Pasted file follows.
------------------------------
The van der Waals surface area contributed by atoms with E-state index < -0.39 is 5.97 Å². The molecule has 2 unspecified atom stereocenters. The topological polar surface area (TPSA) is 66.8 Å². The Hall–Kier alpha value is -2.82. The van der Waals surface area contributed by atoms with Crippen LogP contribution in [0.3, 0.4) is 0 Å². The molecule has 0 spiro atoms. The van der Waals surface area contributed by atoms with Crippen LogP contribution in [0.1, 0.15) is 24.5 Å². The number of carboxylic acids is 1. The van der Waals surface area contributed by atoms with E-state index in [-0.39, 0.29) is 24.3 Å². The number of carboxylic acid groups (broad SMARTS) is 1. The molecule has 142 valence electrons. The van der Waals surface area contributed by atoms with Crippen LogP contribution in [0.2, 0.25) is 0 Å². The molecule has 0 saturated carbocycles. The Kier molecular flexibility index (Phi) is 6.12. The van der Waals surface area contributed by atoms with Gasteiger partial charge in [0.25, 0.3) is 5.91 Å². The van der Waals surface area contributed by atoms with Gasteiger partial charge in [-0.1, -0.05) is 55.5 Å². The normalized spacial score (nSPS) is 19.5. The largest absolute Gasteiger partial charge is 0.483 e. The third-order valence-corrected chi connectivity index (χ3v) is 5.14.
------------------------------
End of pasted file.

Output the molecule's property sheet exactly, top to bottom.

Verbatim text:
The van der Waals surface area contributed by atoms with E-state index < -0.39 is 5.97 Å². The molecule has 2 unspecified atom stereocenters. The topological polar surface area (TPSA) is 66.8 Å². The Hall–Kier alpha value is -2.82. The van der Waals surface area contributed by atoms with Crippen LogP contribution in [0.3, 0.4) is 0 Å². The molecule has 0 spiro atoms. The van der Waals surface area contributed by atoms with Crippen LogP contribution in [0.1, 0.15) is 24.5 Å². The number of carboxylic acids is 1. The van der Waals surface area contributed by atoms with E-state index in [-0.39, 0.29) is 24.3 Å². The number of carboxylic acid groups (broad SMARTS) is 1. The molecule has 142 valence electrons. The van der Waals surface area contributed by atoms with Crippen LogP contribution in [0.2, 0.25) is 0 Å². The molecule has 0 saturated carbocycles. The Kier molecular flexibility index (Phi) is 6.12. The van der Waals surface area contributed by atoms with Gasteiger partial charge in [0.25, 0.3) is 5.91 Å². The van der Waals surface area contributed by atoms with Gasteiger partial charge in [-0.1, -0.05) is 55.5 Å². The normalized spacial score (nSPS) is 19.5. The largest absolute Gasteiger partial charge is 0.483 e. The third-order valence-corrected chi connectivity index (χ3v) is 5.14.